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BY Paula Rosenberg

Study Finds Women's Earning Potential Peaks at 35

Photo credit: Wikipedia Commons

TAGS: Pay gap, Wage gap, FMLA, Maternity leave, Workplace, Parental leave, Working moms

We like to think that the glass ceiling is shattering and in some ways it is. When entering the workforce, women are earning just as much if not more than their male counterparts. Where pay discrepancy still shows up is with mid- or senior-level professionals. A recent study in the UK found that once women hit 35 their male peers start earning considerably more than they do. What is even more disheartening is that gap widens every year. According to the study, by the time a woman hits 40 her male counterpart is earning about $2.50 more per hour.

One might look at these figures and assume its because men end up moving on to careers in fields with higher earning potentials. However, that doesn't appear to be the case. Women over 40 were paid on average 35% less than men who have the same role across positions in a variety of sectors. So why is there this pay discrepancy between women and men as they hit their career stride?

One explanation is that women tend to perform better at school and are more likely to pursue higher education immediately following high school than men. This factors into women earning more when it comes to entry level positions. What accounts for this flip in pay scale mid-career? One hypothesis is that employers still tend to give a higher percentage of raises, bonuses and promotions to male employees even though that may be due to unconscious bias. At some companies women sense a stigma towards them even if they return to work after having a baby. There can also be perceptions that new moms aren't as ambitious or dedicated to their careers as they were pre-parenthood.

Is there a way to solve this mid and senior level pay inequity? Many experts believe the key to solving this problem is for employers to allow more flexibility in the workplace to parents. This isn't just about allowing moms to have more control over their schedules. True equality means allowing fathers more paternal leave and reign over their hours so the parental responsibilities can be shared. Studies have shown that working moms' earning potentials tend to continue to increase when their partners are able to take benefits like paternity leave.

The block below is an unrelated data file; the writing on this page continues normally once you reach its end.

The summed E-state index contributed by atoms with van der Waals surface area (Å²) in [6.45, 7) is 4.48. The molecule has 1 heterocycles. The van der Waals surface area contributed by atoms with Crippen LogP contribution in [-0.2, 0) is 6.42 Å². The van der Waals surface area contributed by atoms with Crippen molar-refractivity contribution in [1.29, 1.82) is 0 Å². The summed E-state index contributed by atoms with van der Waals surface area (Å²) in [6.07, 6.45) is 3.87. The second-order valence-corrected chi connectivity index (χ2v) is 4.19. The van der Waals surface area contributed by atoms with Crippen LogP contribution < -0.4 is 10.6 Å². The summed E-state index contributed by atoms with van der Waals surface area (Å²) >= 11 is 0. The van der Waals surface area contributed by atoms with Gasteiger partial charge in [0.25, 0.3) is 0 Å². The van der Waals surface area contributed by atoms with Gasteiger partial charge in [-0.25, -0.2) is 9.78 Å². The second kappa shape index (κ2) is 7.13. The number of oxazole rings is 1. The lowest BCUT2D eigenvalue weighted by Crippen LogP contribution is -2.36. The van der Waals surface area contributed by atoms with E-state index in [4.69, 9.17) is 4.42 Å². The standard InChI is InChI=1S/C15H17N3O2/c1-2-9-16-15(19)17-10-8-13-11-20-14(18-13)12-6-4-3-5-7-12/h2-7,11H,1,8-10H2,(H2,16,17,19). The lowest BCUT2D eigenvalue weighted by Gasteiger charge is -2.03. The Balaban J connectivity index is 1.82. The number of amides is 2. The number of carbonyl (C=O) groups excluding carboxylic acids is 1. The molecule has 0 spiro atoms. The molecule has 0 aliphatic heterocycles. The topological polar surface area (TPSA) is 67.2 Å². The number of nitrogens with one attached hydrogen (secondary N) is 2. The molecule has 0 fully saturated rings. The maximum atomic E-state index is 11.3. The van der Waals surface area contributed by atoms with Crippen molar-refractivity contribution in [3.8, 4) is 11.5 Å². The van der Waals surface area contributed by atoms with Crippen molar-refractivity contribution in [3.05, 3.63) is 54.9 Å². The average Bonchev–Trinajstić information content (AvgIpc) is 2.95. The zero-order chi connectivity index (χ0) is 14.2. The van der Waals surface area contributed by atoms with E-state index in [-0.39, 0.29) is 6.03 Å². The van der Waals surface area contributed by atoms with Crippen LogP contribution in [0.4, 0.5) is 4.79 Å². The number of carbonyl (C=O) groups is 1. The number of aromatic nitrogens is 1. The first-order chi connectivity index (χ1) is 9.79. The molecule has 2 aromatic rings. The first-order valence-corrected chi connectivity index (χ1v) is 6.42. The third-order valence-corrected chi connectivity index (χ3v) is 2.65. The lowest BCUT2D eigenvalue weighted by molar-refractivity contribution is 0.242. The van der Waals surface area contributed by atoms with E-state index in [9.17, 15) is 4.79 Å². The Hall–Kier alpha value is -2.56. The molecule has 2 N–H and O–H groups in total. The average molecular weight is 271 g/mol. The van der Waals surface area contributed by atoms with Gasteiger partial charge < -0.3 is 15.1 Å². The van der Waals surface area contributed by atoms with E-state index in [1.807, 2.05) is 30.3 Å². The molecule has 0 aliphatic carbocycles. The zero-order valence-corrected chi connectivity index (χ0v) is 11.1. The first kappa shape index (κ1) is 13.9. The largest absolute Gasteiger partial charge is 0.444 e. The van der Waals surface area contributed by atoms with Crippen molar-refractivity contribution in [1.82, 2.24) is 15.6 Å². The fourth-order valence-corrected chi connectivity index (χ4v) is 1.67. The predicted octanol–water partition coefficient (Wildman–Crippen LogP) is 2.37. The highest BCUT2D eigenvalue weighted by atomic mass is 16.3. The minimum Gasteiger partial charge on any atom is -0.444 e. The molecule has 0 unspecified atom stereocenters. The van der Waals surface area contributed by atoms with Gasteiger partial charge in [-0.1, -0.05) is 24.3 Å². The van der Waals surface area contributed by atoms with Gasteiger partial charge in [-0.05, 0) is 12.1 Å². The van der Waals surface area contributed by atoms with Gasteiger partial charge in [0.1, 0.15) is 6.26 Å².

In some countries strides are being taken in this direction. Many European countries offer paid paternity leave, and countries that offer significantly more time off for new parents allow partners the flexibility to split that time between each other. While the United States doesn't mandate that paid parental leave needs to be given and protected maternity leave is only twelve weeks under FMLA, more companies are jumping on board with the notion of not just offering job-protection during maternity leave, but also fully-paid maternity leave.

The Fairygodboss community has crowdsourced maternity leave benefits at thousands of companies and our members have named almost 100 companies that offer well above the 12 weeks standard unpaid maternity leave required under FMLA. Law firms appear to be leading the charge with some firms such as Orrick, Herrington & Sutcliffe and Debevoise & Plimpton offering upwards of 20 weeks maternity leave. Companies in the technology industry also appear to be generous in their policies. Netflix just announced unlimited maternity leave, Microsoft announced a 20 week maternity leave, and you'll see in our database that Google is reported to give 18 weeks, Instagram 17 and Facebook, Yahoo, LinkedIn and Pinterest all offer 16 weeks.

While its great to see more organizations improving their policies when it comes to parental leave, its unfortunate that pay equality doesn't seem to continue for so many women past their mid thirties. However knowing what benefits to look for and finding companies that will allow you the flexibility you need can help you stay ahead of the curve on benefits that amount to pretty important compensation.